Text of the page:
Explosion in West, Texas, causes few hard feelings
WEST, Texas — A week after a fertilizer plant explosion killed 14 residents, injured more than 150 others and leveled scores of homes, one emotion is notably absent here among citizens and officials alike: outrage.
“Water under the bridge,” said Steve Vanek, West’s mayor pro-tem, referring to decisions that allowed homes and schools to be built near the plant.
“It was an accident, and accidents do happen,” said Jean Smith, 66, whose home lost most of its roof and sustained structural damage.
The attitudes of local residents partly reflect the character of a small Texas town. “I mind my own business, and that’s what a lot of people do around here,” said Jeanette Karlik, who writes a column for a local newspaper.
But the views are also part of a long political tradition in Texas of shunning heavy government regulation despite some of the worst industrial accidents in the nation’s history. Among other accidents, a 2005 explosion at a BP refinery killed 15, a 1990 chemical plant incident killed 17 and a 1947 fertilizer explosion killed well over 500 people.
The state has no internal occupational safety program, relying on the overburdened federal system for inspections. The occupational fatality rate is above the national average, about double the rate in California. It has a voluntary workers compensation system that leaves many employees without insurance after injuries, according to workplace safety experts. Texas’ limited zoning laws allowed schools, nursing facilities and homes to be built near the plant.
In the aftermath of the West tragedy, more than 70 state and federal agents are scouring the plant site. They suspect that the cause was not random, but most likely a failure to control known risks inside the plant.
But top state officials aren’t so sure. Assistant State Fire Marshal Kelly Kistner said at a news conference Tuesday in West that the incident could be classified as a natural fire — “an act of God” — or as accidental, incendiary or left as undetermined.
The plant caught fire about half an hour before the detonation, which probably resulted from a large quantity of explosive ammonium nitrate that the company stored at the plant.
Over many years, ammonium nitrate dust can embed itself into wood structures and significantly lower the combustion temperature, one federal agent noted. The fire did not directly cause the explosion, but most likely made the ammonium nitrate more vulnerable to a detonation, which could have been set off by the collapse of the structure.
The blast left a crater 93 feet wide and 10 feet deep, and spread a path of destruction that covered a significant part of the city. The city’s high school, built in 2000, and two other schools have sustained so much damage that they could be total losses.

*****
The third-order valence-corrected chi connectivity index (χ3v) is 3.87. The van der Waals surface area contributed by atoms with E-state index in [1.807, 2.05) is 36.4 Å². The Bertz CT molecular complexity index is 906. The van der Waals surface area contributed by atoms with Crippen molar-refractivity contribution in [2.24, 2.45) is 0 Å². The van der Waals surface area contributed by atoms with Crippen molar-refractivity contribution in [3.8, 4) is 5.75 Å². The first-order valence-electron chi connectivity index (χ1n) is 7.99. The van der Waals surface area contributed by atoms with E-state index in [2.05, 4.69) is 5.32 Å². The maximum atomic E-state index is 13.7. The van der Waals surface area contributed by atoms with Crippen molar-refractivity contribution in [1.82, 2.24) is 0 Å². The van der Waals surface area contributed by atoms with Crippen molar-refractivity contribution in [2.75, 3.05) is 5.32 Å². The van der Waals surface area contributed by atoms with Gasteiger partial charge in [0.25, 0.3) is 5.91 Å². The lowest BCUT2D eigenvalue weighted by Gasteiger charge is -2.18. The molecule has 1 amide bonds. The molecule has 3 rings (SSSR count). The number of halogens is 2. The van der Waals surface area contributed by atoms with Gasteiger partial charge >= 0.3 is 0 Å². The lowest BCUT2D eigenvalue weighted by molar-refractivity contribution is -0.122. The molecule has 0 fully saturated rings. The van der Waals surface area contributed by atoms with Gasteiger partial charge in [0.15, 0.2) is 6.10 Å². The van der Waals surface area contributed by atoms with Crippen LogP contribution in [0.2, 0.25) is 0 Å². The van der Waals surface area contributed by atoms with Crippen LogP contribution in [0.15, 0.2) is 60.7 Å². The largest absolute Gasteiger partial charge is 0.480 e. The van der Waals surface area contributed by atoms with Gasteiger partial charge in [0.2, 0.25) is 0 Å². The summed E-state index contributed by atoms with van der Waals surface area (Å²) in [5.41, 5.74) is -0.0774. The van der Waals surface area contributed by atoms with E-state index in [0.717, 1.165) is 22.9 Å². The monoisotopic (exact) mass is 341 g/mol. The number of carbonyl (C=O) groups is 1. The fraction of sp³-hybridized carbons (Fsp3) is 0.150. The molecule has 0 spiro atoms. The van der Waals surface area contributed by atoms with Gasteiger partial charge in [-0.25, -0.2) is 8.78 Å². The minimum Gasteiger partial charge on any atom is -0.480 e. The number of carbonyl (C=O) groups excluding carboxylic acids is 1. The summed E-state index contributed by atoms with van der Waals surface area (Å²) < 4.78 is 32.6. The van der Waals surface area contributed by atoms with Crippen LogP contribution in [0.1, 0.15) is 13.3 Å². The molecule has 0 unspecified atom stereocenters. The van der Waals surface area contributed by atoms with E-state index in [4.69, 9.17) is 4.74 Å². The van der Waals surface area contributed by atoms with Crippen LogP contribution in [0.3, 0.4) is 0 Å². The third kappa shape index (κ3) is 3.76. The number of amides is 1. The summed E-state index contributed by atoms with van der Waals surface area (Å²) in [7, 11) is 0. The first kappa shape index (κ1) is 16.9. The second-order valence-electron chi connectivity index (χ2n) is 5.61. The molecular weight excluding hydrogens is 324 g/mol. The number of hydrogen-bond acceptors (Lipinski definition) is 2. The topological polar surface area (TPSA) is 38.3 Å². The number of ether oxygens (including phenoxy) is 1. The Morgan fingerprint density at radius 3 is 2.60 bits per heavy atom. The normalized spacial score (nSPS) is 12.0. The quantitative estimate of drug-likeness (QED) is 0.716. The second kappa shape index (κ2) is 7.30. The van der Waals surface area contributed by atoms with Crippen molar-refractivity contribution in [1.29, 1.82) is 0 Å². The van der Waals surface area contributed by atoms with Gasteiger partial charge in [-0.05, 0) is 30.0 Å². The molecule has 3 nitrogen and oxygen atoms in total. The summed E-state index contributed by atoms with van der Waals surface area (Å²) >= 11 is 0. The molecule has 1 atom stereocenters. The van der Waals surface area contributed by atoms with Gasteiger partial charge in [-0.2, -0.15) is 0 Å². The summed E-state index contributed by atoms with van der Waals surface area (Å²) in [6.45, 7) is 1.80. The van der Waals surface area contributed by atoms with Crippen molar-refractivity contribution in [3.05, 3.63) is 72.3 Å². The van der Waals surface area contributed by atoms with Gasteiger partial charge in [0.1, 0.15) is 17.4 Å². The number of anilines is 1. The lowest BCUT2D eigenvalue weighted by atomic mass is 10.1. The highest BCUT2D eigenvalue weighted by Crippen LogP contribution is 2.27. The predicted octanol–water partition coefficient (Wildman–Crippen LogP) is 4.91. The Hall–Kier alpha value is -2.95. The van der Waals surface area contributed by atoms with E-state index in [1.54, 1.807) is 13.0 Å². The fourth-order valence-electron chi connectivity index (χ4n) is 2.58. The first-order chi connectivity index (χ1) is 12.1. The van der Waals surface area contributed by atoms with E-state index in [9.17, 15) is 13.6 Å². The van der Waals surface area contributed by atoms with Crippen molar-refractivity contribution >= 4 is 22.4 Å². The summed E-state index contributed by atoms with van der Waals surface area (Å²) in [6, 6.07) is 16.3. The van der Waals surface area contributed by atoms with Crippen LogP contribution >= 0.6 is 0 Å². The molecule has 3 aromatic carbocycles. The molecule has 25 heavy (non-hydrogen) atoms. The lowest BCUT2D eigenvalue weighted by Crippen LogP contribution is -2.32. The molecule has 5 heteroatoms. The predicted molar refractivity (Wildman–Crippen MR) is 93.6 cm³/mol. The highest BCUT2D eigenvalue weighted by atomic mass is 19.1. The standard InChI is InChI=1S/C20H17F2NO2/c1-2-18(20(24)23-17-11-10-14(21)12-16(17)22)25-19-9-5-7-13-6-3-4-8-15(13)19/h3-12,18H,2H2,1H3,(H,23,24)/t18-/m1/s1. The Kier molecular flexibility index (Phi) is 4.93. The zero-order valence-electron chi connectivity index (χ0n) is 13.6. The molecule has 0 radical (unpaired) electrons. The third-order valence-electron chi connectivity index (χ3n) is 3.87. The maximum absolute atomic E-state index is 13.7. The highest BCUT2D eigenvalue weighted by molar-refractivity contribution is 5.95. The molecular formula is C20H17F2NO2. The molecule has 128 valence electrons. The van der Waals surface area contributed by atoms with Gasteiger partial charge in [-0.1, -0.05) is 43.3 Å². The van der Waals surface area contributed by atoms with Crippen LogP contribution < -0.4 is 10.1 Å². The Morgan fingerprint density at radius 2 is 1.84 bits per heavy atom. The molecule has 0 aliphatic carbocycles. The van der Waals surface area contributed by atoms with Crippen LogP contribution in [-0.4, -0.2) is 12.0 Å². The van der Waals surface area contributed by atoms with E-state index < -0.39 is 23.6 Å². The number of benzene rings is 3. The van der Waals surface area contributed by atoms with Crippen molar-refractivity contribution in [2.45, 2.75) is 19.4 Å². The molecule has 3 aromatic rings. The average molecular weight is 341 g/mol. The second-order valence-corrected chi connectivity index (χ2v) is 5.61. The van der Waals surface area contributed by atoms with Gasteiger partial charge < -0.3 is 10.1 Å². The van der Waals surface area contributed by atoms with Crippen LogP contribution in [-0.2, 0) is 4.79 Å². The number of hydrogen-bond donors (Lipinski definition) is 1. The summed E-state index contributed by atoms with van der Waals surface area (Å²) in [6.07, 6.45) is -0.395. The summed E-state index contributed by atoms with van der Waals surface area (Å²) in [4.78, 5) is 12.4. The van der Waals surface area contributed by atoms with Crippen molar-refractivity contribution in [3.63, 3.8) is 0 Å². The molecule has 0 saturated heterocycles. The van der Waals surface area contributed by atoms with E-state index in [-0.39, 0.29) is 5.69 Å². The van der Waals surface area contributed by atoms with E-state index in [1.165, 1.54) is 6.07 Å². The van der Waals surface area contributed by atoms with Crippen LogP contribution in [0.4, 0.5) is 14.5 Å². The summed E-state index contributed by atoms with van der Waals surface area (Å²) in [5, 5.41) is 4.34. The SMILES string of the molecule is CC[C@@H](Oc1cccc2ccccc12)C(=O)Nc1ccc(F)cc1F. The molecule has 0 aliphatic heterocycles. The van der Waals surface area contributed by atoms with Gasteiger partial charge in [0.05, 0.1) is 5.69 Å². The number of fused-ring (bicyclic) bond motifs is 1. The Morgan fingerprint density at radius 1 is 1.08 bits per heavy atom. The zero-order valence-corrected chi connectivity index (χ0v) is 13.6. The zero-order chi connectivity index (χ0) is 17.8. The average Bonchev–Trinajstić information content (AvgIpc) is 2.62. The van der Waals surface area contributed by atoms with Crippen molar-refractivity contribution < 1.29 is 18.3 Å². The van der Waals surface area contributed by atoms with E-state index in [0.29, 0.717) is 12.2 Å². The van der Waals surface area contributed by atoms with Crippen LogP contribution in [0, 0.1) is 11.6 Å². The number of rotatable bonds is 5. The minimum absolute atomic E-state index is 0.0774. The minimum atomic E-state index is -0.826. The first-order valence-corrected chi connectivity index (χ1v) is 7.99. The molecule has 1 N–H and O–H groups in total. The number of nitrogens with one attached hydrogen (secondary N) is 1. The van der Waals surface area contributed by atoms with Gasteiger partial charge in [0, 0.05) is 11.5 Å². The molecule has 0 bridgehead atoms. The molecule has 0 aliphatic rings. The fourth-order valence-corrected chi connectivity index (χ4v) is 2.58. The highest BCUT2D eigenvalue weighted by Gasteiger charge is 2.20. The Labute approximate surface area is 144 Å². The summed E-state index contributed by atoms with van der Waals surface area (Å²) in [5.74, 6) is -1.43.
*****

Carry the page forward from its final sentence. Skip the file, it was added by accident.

Despite that devastation, sentiments remain subdued among West residents.
“It is not anything that anybody thought could happen,” said Missy Sulak, vice president of the School Board. She said Donald Adair, owner of the West Fertilizer plant that blew up, was a resident and never intended to jeopardize the community. Adair has not spoken publicly since the explosion.
Peg Seminario, AFL-CIO national safety and health director, said that Adair’s operation lacked workers compensation for its seven employees and had not been subject to a safety inspection in years.
Environmental inspectors in Texas have long complained that they lack the resources and authority to aggressively enforce health and safety laws, adding that the state’s fines are set so low that companies willfully violate regulations. The Texas Commission on Environmental Quality, the lead regulatory agency, has cut its budget and laid off workers in recent years.
“This tragedy is just one more example of the commission being asleep at the wheel,” said Neil Carman, who spent 12 years as a state environmental inspector and now works for the Sierra Club.
A current agency inspector who declined to be identified echoed Carman’s views, saying political leaders in Texas had made it increasingly difficult to levy fines and had weakened inspectors’ authority. The agency did not directly respond, but cited data showing improvement to the Texas environment over the last decade.
According to data collected by the federal Occupational Health and Safety Administration, Texas’ fatality rate at workplaces was about 14% above the national average in the most recent year, about double California’s rate, and above average in each of the last six years. California and Texas have many high-risk industries, including oil, refining, logging, agriculture, marine shipping and manufacturing.
Government inspections for occupational health and environmental safety are targeted at businesses with the highest routine risks, but not necessarily those with low probabilities of high-impact accidents, experts say.
Nonetheless, when states like Texas advertise the benefits of weaker regulations, it sends an important message to industry, said Michael Wilson, director of the Labor Occupational Health Program at UC Berkeley.
“Businesses respond to the regulatory environment,” he said. “If they are not held accountable for worker safety, then as rational economic actors they are going to drop that in their priorities.”
In West, such academic reasoning is far from residents’ thoughts. The plant had been there for decades with maybe an occasional smell of ammonia wafting from it. It was originally outside of town, then development came toward it.
“It was their call to move to that area,” Vanek said of the plant’s neighbors.
Rojas reported from West and Vartabedian from Los Angeles.
Must-read stories from the L.A. Times
Get all the day's most vital news with our Today's Headlines newsletter, sent every weekday morning.
You may occasionally receive promotional content from the Los Angeles Times.